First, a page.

“70% of ABM users report that their sales and marketing teams are mostly or completely aligned, compared to 51% for non-ABM users.”

Demand Metric: “ABM Adoption Benchmark Report,” September 2015

How does content marketing work with ABM?

Content marketing is a strategic marketing approach that focuses on creating and distributing valuable, relevant, and consistent content to attract and nurture prospects on their journeys.

Content plays a huge role in ABM, and the management of that content becomes more important as everything in ABM is highly personalized. For example, you may need to create industry-specific content (not having any for your more generic inbound campaigns) and then manage that content across marketing and sales efforts so that the customer experience (CX) is consistent within the sales cycle.

Content goals for account-based marketing

To create content that makes an impact, define precise goals. While soft metrics, such as shares, more followers, or increased traffic are all legitimate measures for most marketing content, the targeted nature of ABM requires more concrete metrics, such as increased pipeline velocity, lead generation, and revenue.

Sales and marketing alignment and ABM

If marketing and sales aren’t fully aligned, an ABM campaign won’t work. Typically, marketing and sales operate in silos, which can cause conflict. Both teams forget they are working toward the same goal—sales—and may be only focused on their specific KPIs. Marketing is responsible for all activities that persuade targeted customers to take the desired action, while sales works to build personal connections and close deals.

In an ABM campaign, each team’s role must be clearly defined. For example, marketing can’t develop content for key prospects without first getting key insights from sales. No one knows the targeted customer(s) better, and this input will ensure that the generated leads are strong leads.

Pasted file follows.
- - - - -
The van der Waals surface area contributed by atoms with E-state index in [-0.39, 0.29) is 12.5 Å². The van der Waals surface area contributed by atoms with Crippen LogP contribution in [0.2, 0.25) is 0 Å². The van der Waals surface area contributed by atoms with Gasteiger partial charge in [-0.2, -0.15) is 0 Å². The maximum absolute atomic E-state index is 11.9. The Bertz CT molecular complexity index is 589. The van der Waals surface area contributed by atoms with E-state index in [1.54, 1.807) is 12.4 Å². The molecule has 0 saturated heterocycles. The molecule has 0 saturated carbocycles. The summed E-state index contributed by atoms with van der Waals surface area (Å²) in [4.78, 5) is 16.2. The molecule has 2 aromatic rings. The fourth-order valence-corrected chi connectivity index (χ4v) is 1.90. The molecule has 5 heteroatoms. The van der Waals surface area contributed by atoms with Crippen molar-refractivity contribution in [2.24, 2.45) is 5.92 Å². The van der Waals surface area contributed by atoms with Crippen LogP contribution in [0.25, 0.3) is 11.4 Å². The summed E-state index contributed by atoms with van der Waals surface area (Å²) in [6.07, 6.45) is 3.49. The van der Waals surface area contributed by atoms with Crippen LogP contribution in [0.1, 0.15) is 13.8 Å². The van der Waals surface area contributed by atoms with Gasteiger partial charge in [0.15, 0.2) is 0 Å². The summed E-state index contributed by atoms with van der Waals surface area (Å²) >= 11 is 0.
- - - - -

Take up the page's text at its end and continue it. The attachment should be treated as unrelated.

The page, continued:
To break it down further, the marketing team can focus on:

  • Developing high-quality content and then manage that content so that sales can easily access needed pieces
  • Spend time educating the sales team on how the campaign will work
  • Use a reliable lead scoring system and send high-quality leads to sales in a timely fashion

The sales team can focus on:

  • Working on the leads sent over from the marketing team in a timely fashion
  • Communicate any customer objections or messaging gaps with the marketing team
  • Be transparent about why and how sales deals are won and lost

How to optimize an ABM strategy

Adopting an ABM strategy is not a unilateral change for an business. It is a transformation that requires a commitment to the way you operate technically, tactically, and culturally.

Technically, you have to set up your company’s sales and marketing systems so that marketers can target specific accounts and tailor both the campaign and the assets to route sales leads efficiently to the sales teams. Tactically, accounts must be scored against an ideal customer profile. Culturally, your sales and marketing teams need to be committed to this working as one, unified team.

How to optimize an ABM strategy

How does a marketing cloud solution help with account-based marketing?

With a marketing automation platform at the core, a marketing cloud solution will help you implement your ABM strategy. Ideally, the solution would let you build marketing campaigns, score and manage leads, create and manage content, and measure the campaigns' success.

How does a sales cloud solution help with account-based marketing?

A sales cloud centered around a CRM will help your sales team get a better view of prospects as they engage with them through the sales cycle. A sales rep can gain insight into who are the most engaged stakeholders at an account and see who has interacted with what content, emails, or landing pages.